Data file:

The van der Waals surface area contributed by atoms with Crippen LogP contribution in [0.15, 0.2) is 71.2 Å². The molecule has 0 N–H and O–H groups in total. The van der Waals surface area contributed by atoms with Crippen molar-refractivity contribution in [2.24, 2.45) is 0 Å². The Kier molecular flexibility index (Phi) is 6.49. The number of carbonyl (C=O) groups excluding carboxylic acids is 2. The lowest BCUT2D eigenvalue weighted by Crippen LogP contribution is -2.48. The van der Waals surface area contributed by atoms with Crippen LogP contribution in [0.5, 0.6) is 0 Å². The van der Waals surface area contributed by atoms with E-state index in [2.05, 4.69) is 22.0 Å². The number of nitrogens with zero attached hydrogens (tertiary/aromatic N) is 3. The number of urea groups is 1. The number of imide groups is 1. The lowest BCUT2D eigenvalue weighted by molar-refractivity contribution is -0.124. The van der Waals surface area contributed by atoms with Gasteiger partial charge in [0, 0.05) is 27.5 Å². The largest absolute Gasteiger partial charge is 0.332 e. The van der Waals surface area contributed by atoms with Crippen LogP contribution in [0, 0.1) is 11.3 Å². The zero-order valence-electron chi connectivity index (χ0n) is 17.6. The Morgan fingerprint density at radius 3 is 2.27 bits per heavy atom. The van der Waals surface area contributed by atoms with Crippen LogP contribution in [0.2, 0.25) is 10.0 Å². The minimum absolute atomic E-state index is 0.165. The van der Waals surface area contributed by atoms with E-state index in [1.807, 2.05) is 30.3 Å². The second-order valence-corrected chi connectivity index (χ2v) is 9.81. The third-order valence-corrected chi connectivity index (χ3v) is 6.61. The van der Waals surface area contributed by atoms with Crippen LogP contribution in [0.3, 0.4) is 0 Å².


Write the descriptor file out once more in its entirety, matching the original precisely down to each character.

The van der Waals surface area contributed by atoms with Crippen LogP contribution in [0.15, 0.2) is 71.2 Å². The molecule has 0 N–H and O–H groups in total. The van der Waals surface area contributed by atoms with Crippen molar-refractivity contribution in [2.24, 2.45) is 0 Å². The Kier molecular flexibility index (Phi) is 6.49. The number of carbonyl (C=O) groups excluding carboxylic acids is 2. The lowest BCUT2D eigenvalue weighted by Crippen LogP contribution is -2.48. The van der Waals surface area contributed by atoms with Crippen LogP contribution in [0.5, 0.6) is 0 Å². The van der Waals surface area contributed by atoms with E-state index in [2.05, 4.69) is 22.0 Å². The number of nitrogens with zero attached hydrogens (tertiary/aromatic N) is 3. The number of urea groups is 1. The number of imide groups is 1. The lowest BCUT2D eigenvalue weighted by molar-refractivity contribution is -0.124. The van der Waals surface area contributed by atoms with Gasteiger partial charge in [0, 0.05) is 27.5 Å². The largest absolute Gasteiger partial charge is 0.332 e. The van der Waals surface area contributed by atoms with Crippen LogP contribution in [0, 0.1) is 11.3 Å². The zero-order valence-electron chi connectivity index (χ0n) is 17.6. The Morgan fingerprint density at radius 3 is 2.27 bits per heavy atom. The van der Waals surface area contributed by atoms with Crippen LogP contribution in [0.2, 0.25) is 10.0 Å². The minimum absolute atomic E-state index is 0.165. The van der Waals surface area contributed by atoms with E-state index in [1.807, 2.05) is 30.3 Å². The second-order valence-corrected chi connectivity index (χ2v) is 9.81. The third-order valence-corrected chi connectivity index (χ3v) is 6.61. The van der Waals surface area contributed by atoms with Crippen LogP contribution in [0.3, 0.4) is 0 Å².